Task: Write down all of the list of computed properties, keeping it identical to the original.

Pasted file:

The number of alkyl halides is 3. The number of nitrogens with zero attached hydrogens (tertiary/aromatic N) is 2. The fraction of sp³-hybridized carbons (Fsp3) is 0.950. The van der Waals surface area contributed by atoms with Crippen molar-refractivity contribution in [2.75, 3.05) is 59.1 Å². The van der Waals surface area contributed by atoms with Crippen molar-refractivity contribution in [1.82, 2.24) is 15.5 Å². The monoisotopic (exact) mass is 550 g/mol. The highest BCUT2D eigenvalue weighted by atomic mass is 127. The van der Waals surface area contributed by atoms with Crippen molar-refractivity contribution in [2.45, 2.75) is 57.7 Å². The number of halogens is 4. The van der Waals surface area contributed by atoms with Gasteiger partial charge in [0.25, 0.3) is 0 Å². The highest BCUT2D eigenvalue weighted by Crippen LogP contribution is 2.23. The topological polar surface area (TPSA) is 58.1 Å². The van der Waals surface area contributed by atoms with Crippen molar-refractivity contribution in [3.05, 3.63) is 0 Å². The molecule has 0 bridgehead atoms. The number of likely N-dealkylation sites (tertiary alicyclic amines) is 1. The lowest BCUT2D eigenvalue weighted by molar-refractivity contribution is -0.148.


The number of alkyl halides is 3. The number of nitrogens with zero attached hydrogens (tertiary/aromatic N) is 2. The fraction of sp³-hybridized carbons (Fsp3) is 0.950. The van der Waals surface area contributed by atoms with Crippen molar-refractivity contribution in [2.75, 3.05) is 59.1 Å². The van der Waals surface area contributed by atoms with Crippen molar-refractivity contribution in [1.82, 2.24) is 15.5 Å². The monoisotopic (exact) mass is 550 g/mol. The highest BCUT2D eigenvalue weighted by atomic mass is 127. The van der Waals surface area contributed by atoms with Crippen molar-refractivity contribution in [2.45, 2.75) is 57.7 Å². The number of halogens is 4. The van der Waals surface area contributed by atoms with Gasteiger partial charge in [0.25, 0.3) is 0 Å². The highest BCUT2D eigenvalue weighted by Crippen LogP contribution is 2.23. The topological polar surface area (TPSA) is 58.1 Å². The van der Waals surface area contributed by atoms with Crippen molar-refractivity contribution in [3.05, 3.63) is 0 Å². The molecule has 0 bridgehead atoms. The number of likely N-dealkylation sites (tertiary alicyclic amines) is 1. The lowest BCUT2D eigenvalue weighted by molar-refractivity contribution is -0.148.